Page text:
Last month, Bernie Sanders won re-election to the U.S. Senate. In doing so, he will add another 6 years to his 3 decades of public service, that had its beginnings, in 1981, when he was first elected Mayor of Burlington.
When his term ends, in 2018, Senator Sanders will be 77 years old. Will he be thinking of passing on the gavel at that time? If he does contemplate retirement in 2018, I have several suggestions on what he might do with the $4 million his campaign fund has on hand today. It is an enormous sum by any Vermont election standard and which vastly exceeds anything he might require and most likely will only continue to grow larger.
Before I propose my ideas I should describe the environment in Bennington County for which Bernie could be of enormous assistance.
Historically, Bennington County, is one of the most economically disadvantaged counties in Vermont. It also ranks low when mental and physical health issues are measured -- with depression among its citizens above the state average.
Is it any wonder, then, that the county has numerous nonprofit organizations? And for many of them, their sole mission is to mitigate the social, physical and financial effects of addiction, abuse, poor nourishment, lack of heating fuel and winter clothing and sub-standard housing.
Each one of the nonprofits, is trying to do a Herculean task with limited resources -- in dollars, volunteers and staff.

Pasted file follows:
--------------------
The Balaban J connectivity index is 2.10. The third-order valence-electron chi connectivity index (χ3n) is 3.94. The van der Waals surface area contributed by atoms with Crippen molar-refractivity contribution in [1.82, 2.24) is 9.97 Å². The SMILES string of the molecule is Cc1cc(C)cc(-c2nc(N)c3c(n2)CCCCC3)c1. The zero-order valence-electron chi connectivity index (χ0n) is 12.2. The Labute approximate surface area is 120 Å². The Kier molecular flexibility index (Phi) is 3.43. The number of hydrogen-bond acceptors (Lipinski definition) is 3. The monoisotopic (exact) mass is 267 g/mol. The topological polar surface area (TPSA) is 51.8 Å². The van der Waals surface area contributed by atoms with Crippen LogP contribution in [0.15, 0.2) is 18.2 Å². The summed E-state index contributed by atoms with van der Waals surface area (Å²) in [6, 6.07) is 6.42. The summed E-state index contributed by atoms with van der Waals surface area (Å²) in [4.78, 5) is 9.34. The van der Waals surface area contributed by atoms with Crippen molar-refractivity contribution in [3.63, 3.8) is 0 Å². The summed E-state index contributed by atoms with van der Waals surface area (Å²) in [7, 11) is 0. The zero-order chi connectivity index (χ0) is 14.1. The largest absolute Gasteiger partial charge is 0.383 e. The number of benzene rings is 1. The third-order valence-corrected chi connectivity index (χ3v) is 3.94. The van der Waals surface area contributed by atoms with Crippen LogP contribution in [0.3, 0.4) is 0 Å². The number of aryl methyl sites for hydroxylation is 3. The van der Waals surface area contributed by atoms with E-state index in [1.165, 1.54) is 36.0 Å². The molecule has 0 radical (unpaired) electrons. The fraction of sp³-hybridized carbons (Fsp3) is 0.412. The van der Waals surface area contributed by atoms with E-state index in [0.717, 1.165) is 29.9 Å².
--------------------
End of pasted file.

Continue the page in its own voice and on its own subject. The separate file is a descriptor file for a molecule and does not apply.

My observation, is that the scope of the nonprofit mission, is not commensurate with the financial capital that is required to adequately execute their mission. And it is here where Bernie could be of great help.
If in 2018 Sen. Sanders wishes to run for the U.S. Senate, the only cost he will incur is that of filing the papers to have his name placed on the ballot. He is so popular among the Vermont electorate he does not need to spend one dollar in getting his message out. Instead, he should give away the $4 million that will just sit in a bank until 2018 and beyond.
I am not suggesting that the full sum which is currently on hand should come to Bennington County's nonprofits -- an allocation plan could be devised. Just think of the impact 15 percent ($600,000) could have on the needs of Bennington County and spent on the following:
1). 64,000 gallons of heating fuel, $190,000; 2). 1,500 pairs of children's mittens, $10,000; 3). 1,000 winter adult jackets, $50,000; 4). 30,000 meals for homebound seniors, $150,000; 5). 10 annual scholarships to Southern Vermont College, $130,000; 6). Placement for 28 days, for 14 individuals at a drug addiction rehab center, $70,000. Total: $600,000.
This is solely the impact of utilizing 15 percent of the $4 million in campaign funds now in a bank account -- can you imagine how far reaching an impact there would be if the total fund was to be distributed throughout Vermont?
Of course, we would want the Senator to not run afoul of the campaign finance regulations -- but he is a lawmaker and he can make it happen. Also, he might have to obtain clearance from his contributors -- most of whom were individuals and labor union associations, who would certainly not object to having their unused political contributions reallocated to such a worthwhile cause.
Bernie, in Bennington County, so few are being asked to do so much for so many. Realistically, your $4 million-plus campaign fund, which can only grow from here, can be used so wisely and effectively. Not every politician is in such an enviable position as you are. Therefore, I urge you to do something really bold -- give it away.
Don Keelan writes a bi-monthly column and lives in Arlington.